The book | Read in May 2016 | Rating 4.0
It was so hard to cut down my notes for this post. Almost every highlight I’d made seemed worth sharing. This is one of my favourite business books, and I encourage you to set aside time to read it too. That and Anything You Want by Derek Sivers, of course.
Notes and takeaways
- Scratch your own itch. Be selfish and make the product you want to exist.
- Start a category, not a business. Focus on growing your category rather than just differentiating your brand.
- If you can’t create something which is brilliant enough to sell itself, don’t start a business.
Make crafted products you love, create environments you want to hang out in and give the kind of service you’d love to receive yourself.
- Hiring sales people too early means you’re pushing too hard with a product that’s not right. Don’t peddle mediocre goods.
- “Having enemies is a good thing. It proves that you stood up for something sometime in your life.” – Winston Churchill
- “Safe is boring, safe gets lost, safe is over. Don’t follow the herd. Lead from the front, break the rules, and to hell with convention and consequences.”
We like to scare the living daylights out of ourselves every six months or so.
- Marketing is the sum total of everything you say or do.
- Anything you do which isn’t completely aligned with your mission is “a tiny little suicide” for your business. And death can come from as few as ten inconsistencies or indiscretions.
- People aren’t stupid, and marketing bullshit doesn’t work. Be truthful inside and out. Then you’ll be listened to.
- “Humour is the best way to make anyone fall in love with a brand, or even a human.”
- “Even how you hold your internal management meetings is now marketing. For our 2015 planning session we went free diving in a fjord in the Arctic circle with killer whales.”
- David beats Goliath, over and over. Not having a budget is “a massive advantage masquerading as a thinly veiled constraint.”
You would be better off blowtorching your hard-earned cash, than spending it on advertising.
- “The cornerstone of any effective low-budget marketing strategy is plentiful online content that reinforces how your company lives your brand, your mission and your values”.
- “If you really want to put a dent in the world, then you need to spike it and add some dynamite.”
- Actually do something worth talking about.
You can now potentially reach the whole world for less money than it costs to put an advert in the Manchester Evening News.
- “If your content is good enough, you can cause a viral tidal wave from your bedroom.”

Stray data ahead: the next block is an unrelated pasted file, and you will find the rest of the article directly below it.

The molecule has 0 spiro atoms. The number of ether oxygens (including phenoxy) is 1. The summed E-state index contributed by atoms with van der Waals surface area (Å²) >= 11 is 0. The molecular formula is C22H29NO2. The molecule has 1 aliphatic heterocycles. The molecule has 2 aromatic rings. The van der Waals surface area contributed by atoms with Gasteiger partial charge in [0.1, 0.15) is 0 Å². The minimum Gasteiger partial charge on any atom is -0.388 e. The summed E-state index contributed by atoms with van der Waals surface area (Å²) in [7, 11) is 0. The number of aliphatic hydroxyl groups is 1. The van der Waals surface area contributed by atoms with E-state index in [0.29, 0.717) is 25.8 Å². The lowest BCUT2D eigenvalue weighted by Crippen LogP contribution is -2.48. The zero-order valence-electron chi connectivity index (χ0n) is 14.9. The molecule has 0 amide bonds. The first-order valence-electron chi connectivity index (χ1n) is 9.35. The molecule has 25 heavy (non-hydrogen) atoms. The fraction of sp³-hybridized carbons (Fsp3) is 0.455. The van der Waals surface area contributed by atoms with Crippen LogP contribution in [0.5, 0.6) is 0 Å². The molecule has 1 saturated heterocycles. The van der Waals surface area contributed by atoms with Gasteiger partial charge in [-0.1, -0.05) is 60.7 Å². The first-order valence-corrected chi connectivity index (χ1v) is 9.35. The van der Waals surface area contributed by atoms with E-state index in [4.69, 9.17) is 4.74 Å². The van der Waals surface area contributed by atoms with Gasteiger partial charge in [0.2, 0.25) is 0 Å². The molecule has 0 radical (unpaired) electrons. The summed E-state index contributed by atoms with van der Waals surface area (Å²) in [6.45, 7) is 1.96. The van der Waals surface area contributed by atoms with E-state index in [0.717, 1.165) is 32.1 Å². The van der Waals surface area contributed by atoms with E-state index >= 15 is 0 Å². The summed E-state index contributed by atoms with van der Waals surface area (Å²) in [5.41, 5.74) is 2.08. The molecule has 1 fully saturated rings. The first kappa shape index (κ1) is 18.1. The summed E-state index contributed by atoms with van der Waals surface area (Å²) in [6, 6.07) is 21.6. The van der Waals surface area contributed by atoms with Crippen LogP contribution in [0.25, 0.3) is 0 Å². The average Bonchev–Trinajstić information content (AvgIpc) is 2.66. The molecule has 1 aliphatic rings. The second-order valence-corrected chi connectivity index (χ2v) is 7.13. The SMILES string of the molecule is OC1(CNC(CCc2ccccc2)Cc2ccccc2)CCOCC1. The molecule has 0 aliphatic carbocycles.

- With a great product, the only investment you make is time.
- Even with a small tight-knit core of passionate fans you can change the world.
- Don’t compete on pricing or advertising. Compete on education, information and passion.
- Ensure all the tiny things are amazing.
Out-teach the competition and put the emphasis on your mission and not your products. You need to have a huge focus on educating the consumer about your category and look to empower them to make the best choice possible. And they will thank you with their loyalty and custom.
- “Sometimes astonishing things can happen when you give brilliant content away online for free”.
- “Don’t push, create pull. Push is dead. Start creating some real pulling power.”
- Too many product launches and options lead to fatigued customers and wasted attention.
- “You need to strive to create an environment where everyone feels like they are in the inner circle because they actually are.”
- “Whatever it is, you better make sure the vision is one shiny mother. It needs to be stratospherically awesome and totally compelling. Unless it gives everyone goosebumps go back to the drawing board”.
- “Unless you add amazing people to your team, you are going to spend a hell of a lot of time trying to get average people to consistently make great decisions.”
Hire too many idiots and you will become one yourself.
- Bad call equals bad leader.
- Be ruthless about daily time to create.
- Few revolutions are started from behind a desk.
- Goals are best achieved through the ruthless application of systems.
- “People get addicted to how busy they look. Reactionary workflows are the workplace equivalent to heroin: savagely addictive and deadly. Jam on the anchors, put it in low and take the next exit, and breathe.”
- “It is much better to disappoint a few people over some small things than to give up working on the vital things.”
- “Look for inspiration everywhere. The only place you should never look is within your own industry.”
You need to be quietly planning how to blow the status quo to pieces and create a whole new world order. Planning how you can make every single aspect of everything you do better, stronger, faster and more brilliant.
Start having two desks: an analogue desk and a digital desk.
If you have a company, make a staff handbook that clearly and succinctly represents your vision, values, mission and culture.
List five of your biggest challenges right now, and then go out and do something about them.
Every week I write a list of our five most pressing challenges and pin it to my wall and stare at it so intently with such a steely determination that I burn it into my retinas. And then I do everything I can to solve the problems.
Next time you want to answer emails like everyone else, sit down and be original.
Create the time and space to be proactive if you want to create the future.
“Be tenacious, unwavering and true. Follow your own instincts and hold true to your course. Work hard, be passionate and enjoy the ride. Oh yeah, and don’t even pretend to give a damn about what anyone else thinks.”